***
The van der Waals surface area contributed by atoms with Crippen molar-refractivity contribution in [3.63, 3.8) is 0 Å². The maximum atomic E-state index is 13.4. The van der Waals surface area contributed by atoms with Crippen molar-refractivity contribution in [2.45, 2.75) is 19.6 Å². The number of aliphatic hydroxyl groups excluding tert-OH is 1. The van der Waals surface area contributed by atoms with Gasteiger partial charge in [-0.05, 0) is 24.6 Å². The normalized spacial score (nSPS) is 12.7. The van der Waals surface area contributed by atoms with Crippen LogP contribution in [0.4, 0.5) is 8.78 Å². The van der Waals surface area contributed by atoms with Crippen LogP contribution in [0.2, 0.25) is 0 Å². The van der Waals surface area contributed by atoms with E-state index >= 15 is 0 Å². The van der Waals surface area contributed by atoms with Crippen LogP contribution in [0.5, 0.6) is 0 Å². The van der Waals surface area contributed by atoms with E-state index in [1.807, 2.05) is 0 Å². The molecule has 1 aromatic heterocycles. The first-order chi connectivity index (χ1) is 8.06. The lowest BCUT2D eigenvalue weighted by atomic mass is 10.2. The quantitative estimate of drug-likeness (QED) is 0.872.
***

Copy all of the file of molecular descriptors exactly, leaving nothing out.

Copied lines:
The van der Waals surface area contributed by atoms with Crippen molar-refractivity contribution in [3.63, 3.8) is 0 Å². The maximum atomic E-state index is 13.4. The van der Waals surface area contributed by atoms with Crippen molar-refractivity contribution in [2.45, 2.75) is 19.6 Å². The number of aliphatic hydroxyl groups excluding tert-OH is 1. The van der Waals surface area contributed by atoms with Gasteiger partial charge in [-0.05, 0) is 24.6 Å². The normalized spacial score (nSPS) is 12.7. The van der Waals surface area contributed by atoms with Crippen LogP contribution in [0.4, 0.5) is 8.78 Å². The van der Waals surface area contributed by atoms with Crippen LogP contribution in [0.2, 0.25) is 0 Å². The van der Waals surface area contributed by atoms with E-state index >= 15 is 0 Å². The van der Waals surface area contributed by atoms with Crippen LogP contribution in [0.5, 0.6) is 0 Å². The van der Waals surface area contributed by atoms with E-state index in [1.807, 2.05) is 0 Å². The molecule has 1 aromatic heterocycles. The first-order chi connectivity index (χ1) is 8.06. The lowest BCUT2D eigenvalue weighted by atomic mass is 10.2. The quantitative estimate of drug-likeness (QED) is 0.872.